Preparing for the Eclipse Traffic

We are just about 12 weeks away from the total solar eclipse and with it, thousands of visitors will be on Tri-State highways and by-ways.

Transportation officials in Kentucky are working to prepare as best they can for all the extra traffic. Eclipse event planners are planning for the large number of cars, campers, and buses heading to Madisonville, Hopkinsville, and other places along the path.

Highway 41 is expected to be one of the busiest roads on the days leading up to the eclipse. Visitors from throughout the country could use this highway in the middle of road work scheduled for this summer on the twin bridges. People coming to western Kentucky should expect and plan for the higher traffic.

"We normally handle traffic for a lot of different events, but this one is different," says Keith Todd of the Kentucky Transportation Cabinet. For an event lasting less than three minutes, the traffic could be around for days.

"We have another 11 counties that are anticipating perhaps traffic issues because of the influx of visitors, Todd says. He also says anywhere from 65,000 to up to 250,000 visitors are expected across western Kentucky, one of the prime viewing areas. Highways like I-24 from Nashville to Paducah could see up to double the number of vehicles it sees a day, and I-69 is expected to packed.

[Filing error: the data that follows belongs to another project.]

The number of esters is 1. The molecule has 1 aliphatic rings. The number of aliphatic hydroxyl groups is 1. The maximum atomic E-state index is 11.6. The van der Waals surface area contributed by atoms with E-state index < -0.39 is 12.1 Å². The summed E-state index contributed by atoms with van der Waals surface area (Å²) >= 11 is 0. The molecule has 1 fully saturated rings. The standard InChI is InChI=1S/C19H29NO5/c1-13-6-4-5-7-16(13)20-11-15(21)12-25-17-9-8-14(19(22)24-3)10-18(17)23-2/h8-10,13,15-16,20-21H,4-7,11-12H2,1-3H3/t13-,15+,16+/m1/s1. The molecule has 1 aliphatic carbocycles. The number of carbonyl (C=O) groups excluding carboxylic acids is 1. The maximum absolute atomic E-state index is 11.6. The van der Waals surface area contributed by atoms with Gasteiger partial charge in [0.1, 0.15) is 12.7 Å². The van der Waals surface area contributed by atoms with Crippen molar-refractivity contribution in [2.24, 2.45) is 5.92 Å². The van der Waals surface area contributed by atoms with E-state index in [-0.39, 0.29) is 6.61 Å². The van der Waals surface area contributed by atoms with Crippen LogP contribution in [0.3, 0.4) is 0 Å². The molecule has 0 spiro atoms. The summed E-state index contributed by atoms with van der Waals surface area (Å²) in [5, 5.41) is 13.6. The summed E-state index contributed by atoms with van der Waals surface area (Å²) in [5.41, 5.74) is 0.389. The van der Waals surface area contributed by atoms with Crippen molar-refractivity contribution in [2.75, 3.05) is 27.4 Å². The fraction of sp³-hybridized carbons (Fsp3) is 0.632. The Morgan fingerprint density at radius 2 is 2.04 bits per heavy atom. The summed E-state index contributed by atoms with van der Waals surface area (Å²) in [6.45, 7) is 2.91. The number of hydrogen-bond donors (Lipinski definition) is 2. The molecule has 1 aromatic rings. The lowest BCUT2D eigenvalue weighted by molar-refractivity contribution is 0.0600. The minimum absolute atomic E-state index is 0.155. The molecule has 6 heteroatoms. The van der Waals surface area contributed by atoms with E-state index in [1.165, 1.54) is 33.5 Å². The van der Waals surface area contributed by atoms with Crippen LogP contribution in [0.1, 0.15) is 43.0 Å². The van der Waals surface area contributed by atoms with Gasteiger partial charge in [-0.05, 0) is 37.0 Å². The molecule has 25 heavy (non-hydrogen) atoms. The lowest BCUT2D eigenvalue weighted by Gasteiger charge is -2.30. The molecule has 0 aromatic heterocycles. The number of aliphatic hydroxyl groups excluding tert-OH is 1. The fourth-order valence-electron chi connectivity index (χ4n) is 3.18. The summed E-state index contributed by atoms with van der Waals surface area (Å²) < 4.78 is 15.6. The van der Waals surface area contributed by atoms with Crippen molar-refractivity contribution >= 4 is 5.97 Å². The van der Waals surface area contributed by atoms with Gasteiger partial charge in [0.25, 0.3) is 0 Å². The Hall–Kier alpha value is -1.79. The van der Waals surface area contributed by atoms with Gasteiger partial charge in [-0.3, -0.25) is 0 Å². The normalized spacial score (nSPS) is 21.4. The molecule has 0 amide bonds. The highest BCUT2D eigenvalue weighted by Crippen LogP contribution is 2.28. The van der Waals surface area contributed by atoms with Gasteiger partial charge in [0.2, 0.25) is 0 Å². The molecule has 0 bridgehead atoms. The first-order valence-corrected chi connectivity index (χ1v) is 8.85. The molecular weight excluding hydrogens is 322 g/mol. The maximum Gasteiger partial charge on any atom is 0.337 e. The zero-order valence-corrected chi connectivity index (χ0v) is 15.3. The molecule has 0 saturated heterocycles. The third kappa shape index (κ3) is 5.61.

“A lot of those people are probably going to say, ‘Well, I’ll just go ahead and camp Monday night and I will head home Tuesday. so, we're expecting the possibility of some heavy traffic Tuesday morning as a lot of people that are camping and spending the night are leaving,” says Todd.

With all the moving traffic, there are concerns over traffic stopped along the road.

"People pulling off the side of the road, in the median, and everything to watch the event. then trying to get back on the interstate or parkways could be dangerous," says Frank Wright of Hopkins County EMA. Transportation officials say visitors should not stop along highways, bring enough water and food for the trip, be prepared for traffic delays, and expect gridlock after eclipse.

"Be careful. stay a little bit longer. don't take any chances or anything like that. just be extra cautious," Wright says.
Todd warns anyone stopping along the side of the road to watch the eclipse could be cited for impeding traffic.

(This story was originally published on May 25, 2017)


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